As President Obama contemplates the political obstacles looming before the gun control agenda he announced on Wednesday, he might look closer to home for their cause. It is not the gun culture alone that must be overcome if reasonable limitations on military-style assault weapons and high-capacity ammunition clips are to be imposed. It is the rights culture—the relentless assumption, which liberals pioneered and conservatives have accepted, that the Bill of Rights isolates the individual from considerations of the common good decided upon by the representatives of deliberate majorities. The American founders did not see their handiwork this way.
The rights culture roosted in Newtown, Connecticut, in the preposterous claim that the Second Amendment, the only provision in the Bill of Rights that specifically announces its purpose—that being a well-regulated militia—permits the limitless ownership of all types of guns by all types of people in all types of circumstances. The claim illustrates what Mary Ann Glendon has called “the illusion of absoluteness”—the false belief that rights can always be enjoyed in their extremities, without consideration for the needs or opinions of others.
Advocates of gun control, most of them on the political left, are justifiably pointing to the excesses of rights talk today. But Newtown provides an opportunity for bipartisan reflection on the false absolutism and hyper-individualism of the rights culture. In this matter, liberals are not innocent. It is the left that, for near to a century, pioneered the tactic of pressing claims of rights—understood as exemptions for the individual from the authority of the community—in the courts, short-circuiting the slow but sure political processes that require engagement with one’s neighbors and consideration of their views. “We talk a lot around here about voting on rights,” said Rachel Maddow on an MSNBC broadcast. “Basically, rights are rights because you are born to them; you don’t vote on rights.”
But there is a right to own guns, and it is difficult to see how it can be limited without voting on it. The problem with the absolutist line is that it assumes politics has no role to play in determining what all rights have: namely, boundaries. The framers of the Constitution recognized only one absolute right: the sacred liberty of conscience, and that only because it resided in an internal realm and was therefore literally impossible to regulate. All other rights—from speech to guns—had public repercussions and were consequently subject to public limitation.
James Madison saw the Bill of Rights as a means of guiding political debate, not short-circuiting it: The amendments would constitute, he said in introducing them to Congress, “a good ground for an appeal to the sense of the community.” Even in defending the freedom of the press, which Madison construed broadly, he acknowledged the ultimate right of the people’s representatives to determine its boundaries.
But the sense of the community has been forgotten in discussing rights. The contemporary assumption, certainly at work in the extravagant Second Amendment claims of the National Rifle Association, is that the very definition of a right is that it creates a zone of autonomy for the individual on which the majority may not tread. The concomitant assumption is that it is the job of the courts to protect that zone. Consequently, when an individual believes the community has mistreated him, the appropriate response is not to persuade his or her neighbors but rather to run to the judiciary for relief. An assertion of rights has become the political equivalent of the child who takes his ball, stomps his feet and leaves the field.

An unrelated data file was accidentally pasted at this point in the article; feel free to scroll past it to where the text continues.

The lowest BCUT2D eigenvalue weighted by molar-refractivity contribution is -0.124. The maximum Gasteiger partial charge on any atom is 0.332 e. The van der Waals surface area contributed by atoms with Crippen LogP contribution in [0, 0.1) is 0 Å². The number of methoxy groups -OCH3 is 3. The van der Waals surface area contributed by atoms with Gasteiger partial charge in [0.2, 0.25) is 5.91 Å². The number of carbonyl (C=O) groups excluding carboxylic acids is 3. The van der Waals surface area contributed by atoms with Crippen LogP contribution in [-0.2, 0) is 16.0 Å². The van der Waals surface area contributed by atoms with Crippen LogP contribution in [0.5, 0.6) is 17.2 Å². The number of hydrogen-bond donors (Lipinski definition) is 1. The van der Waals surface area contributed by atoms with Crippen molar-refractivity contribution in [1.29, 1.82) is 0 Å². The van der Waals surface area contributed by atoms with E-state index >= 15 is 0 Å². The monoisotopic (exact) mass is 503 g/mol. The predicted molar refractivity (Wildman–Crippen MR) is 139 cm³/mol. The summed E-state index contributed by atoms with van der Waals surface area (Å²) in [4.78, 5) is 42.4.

Thus when the citizens of the District of Columbia decided their city would be safer if it banned handguns, the Supreme Court—in the case of D.C. v. Heller—told them they could not. One need not resolve the wisdom of such a policy to see the revolution worked by the judiciary trumping the deliberate sense of a community in resolving the boundaries of rights. The resort to the courts to overturn the Affordable Care Act resulted from the same mentality.
But so does the use of the judiciary to overturn majorities on abortion or any number of other priorities prized by the left. That is not by any means to equate those issues with what happened in Newtown. It is, however, to say there is an inescapable linkage in the absolutism surrounding rights that characterizes both sides.
Each claims its priorities are exempt from the judgment of the community. Each is quicker to turn to the courts than to democratic persuasion. Each claims its rights are absolute, without boundary, isolated from regulation, indifferent to the opinions of one’s neighbors. Each amounts to a claim to do whatever one wants, whenever one wants, regardless of what others want. And each is part of a culture of rights that, every bit as much as a culture of guns, must change if another Newtown is to be deterred.
Greg Weiner, who teaches political science at Assumption College, is the author of Madison’s Metronome: The Constitution, Majority Rule and the Tempo of American Politics (University Press of Kansas, 2012).